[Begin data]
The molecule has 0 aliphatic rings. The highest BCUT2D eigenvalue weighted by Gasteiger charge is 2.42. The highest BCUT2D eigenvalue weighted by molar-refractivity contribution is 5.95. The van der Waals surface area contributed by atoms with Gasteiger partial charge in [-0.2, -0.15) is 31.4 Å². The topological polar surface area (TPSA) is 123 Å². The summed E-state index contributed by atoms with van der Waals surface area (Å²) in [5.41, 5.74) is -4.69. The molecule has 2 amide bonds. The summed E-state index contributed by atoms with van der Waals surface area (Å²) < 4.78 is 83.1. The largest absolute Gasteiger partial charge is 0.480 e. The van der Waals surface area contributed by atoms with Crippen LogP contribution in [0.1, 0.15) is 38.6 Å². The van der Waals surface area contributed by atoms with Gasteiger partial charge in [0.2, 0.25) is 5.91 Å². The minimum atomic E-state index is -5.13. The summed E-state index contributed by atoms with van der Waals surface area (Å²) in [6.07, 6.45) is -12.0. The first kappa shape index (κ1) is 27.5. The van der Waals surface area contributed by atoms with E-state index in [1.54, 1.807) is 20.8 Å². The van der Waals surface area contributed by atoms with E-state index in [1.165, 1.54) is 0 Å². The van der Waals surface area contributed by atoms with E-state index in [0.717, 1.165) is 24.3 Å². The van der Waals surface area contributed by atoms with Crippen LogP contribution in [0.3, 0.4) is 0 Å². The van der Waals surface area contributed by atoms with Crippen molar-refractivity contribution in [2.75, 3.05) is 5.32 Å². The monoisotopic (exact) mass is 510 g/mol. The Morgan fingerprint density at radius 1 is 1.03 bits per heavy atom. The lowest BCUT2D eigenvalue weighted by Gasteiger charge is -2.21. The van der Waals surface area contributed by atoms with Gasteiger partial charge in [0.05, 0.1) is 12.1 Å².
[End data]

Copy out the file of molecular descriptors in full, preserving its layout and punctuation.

The molecule has 0 aliphatic rings. The highest BCUT2D eigenvalue weighted by Gasteiger charge is 2.42. The highest BCUT2D eigenvalue weighted by molar-refractivity contribution is 5.95. The van der Waals surface area contributed by atoms with Gasteiger partial charge in [-0.2, -0.15) is 31.4 Å². The topological polar surface area (TPSA) is 123 Å². The summed E-state index contributed by atoms with van der Waals surface area (Å²) in [5.41, 5.74) is -4.69. The molecule has 2 amide bonds. The summed E-state index contributed by atoms with van der Waals surface area (Å²) < 4.78 is 83.1. The largest absolute Gasteiger partial charge is 0.480 e. The van der Waals surface area contributed by atoms with Crippen LogP contribution in [0.1, 0.15) is 38.6 Å². The van der Waals surface area contributed by atoms with Gasteiger partial charge in [0.2, 0.25) is 5.91 Å². The minimum atomic E-state index is -5.13. The summed E-state index contributed by atoms with van der Waals surface area (Å²) in [6.07, 6.45) is -12.0. The first kappa shape index (κ1) is 27.5. The van der Waals surface area contributed by atoms with E-state index in [1.54, 1.807) is 20.8 Å². The van der Waals surface area contributed by atoms with E-state index in [1.165, 1.54) is 0 Å². The van der Waals surface area contributed by atoms with E-state index in [0.717, 1.165) is 24.3 Å². The van der Waals surface area contributed by atoms with Crippen LogP contribution in [0.3, 0.4) is 0 Å². The van der Waals surface area contributed by atoms with Crippen molar-refractivity contribution in [2.75, 3.05) is 5.32 Å². The monoisotopic (exact) mass is 510 g/mol. The Morgan fingerprint density at radius 1 is 1.03 bits per heavy atom. The lowest BCUT2D eigenvalue weighted by Gasteiger charge is -2.21. The van der Waals surface area contributed by atoms with Gasteiger partial charge in [0.05, 0.1) is 12.1 Å².